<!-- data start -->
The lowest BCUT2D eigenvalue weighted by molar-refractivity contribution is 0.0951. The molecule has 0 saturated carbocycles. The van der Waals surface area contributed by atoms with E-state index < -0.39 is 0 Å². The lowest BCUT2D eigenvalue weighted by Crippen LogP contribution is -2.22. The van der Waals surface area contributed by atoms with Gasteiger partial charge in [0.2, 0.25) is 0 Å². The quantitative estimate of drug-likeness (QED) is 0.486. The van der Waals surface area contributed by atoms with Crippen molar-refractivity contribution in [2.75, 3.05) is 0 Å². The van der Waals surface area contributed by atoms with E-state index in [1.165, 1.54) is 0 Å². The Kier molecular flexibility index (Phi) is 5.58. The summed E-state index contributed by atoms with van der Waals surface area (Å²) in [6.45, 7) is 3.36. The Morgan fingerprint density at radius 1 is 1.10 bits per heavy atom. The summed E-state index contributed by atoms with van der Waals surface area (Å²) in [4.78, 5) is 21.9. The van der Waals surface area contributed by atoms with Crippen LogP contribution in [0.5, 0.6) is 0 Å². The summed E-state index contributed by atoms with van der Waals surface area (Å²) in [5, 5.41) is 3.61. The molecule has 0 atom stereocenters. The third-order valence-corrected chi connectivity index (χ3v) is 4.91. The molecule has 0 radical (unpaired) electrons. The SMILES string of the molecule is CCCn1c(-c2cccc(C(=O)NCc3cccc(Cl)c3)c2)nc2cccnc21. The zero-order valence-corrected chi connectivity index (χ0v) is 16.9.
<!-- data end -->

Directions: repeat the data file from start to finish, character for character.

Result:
The lowest BCUT2D eigenvalue weighted by molar-refractivity contribution is 0.0951. The molecule has 0 saturated carbocycles. The van der Waals surface area contributed by atoms with E-state index < -0.39 is 0 Å². The lowest BCUT2D eigenvalue weighted by Crippen LogP contribution is -2.22. The van der Waals surface area contributed by atoms with Gasteiger partial charge in [0.2, 0.25) is 0 Å². The quantitative estimate of drug-likeness (QED) is 0.486. The van der Waals surface area contributed by atoms with Crippen molar-refractivity contribution in [2.75, 3.05) is 0 Å². The van der Waals surface area contributed by atoms with E-state index in [1.165, 1.54) is 0 Å². The Kier molecular flexibility index (Phi) is 5.58. The summed E-state index contributed by atoms with van der Waals surface area (Å²) in [6.45, 7) is 3.36. The Morgan fingerprint density at radius 1 is 1.10 bits per heavy atom. The summed E-state index contributed by atoms with van der Waals surface area (Å²) in [4.78, 5) is 21.9. The van der Waals surface area contributed by atoms with Crippen LogP contribution in [0.5, 0.6) is 0 Å². The summed E-state index contributed by atoms with van der Waals surface area (Å²) in [5, 5.41) is 3.61. The molecule has 0 atom stereocenters. The third-order valence-corrected chi connectivity index (χ3v) is 4.91. The molecule has 0 radical (unpaired) electrons. The SMILES string of the molecule is CCCn1c(-c2cccc(C(=O)NCc3cccc(Cl)c3)c2)nc2cccnc21. The zero-order valence-corrected chi connectivity index (χ0v) is 16.9.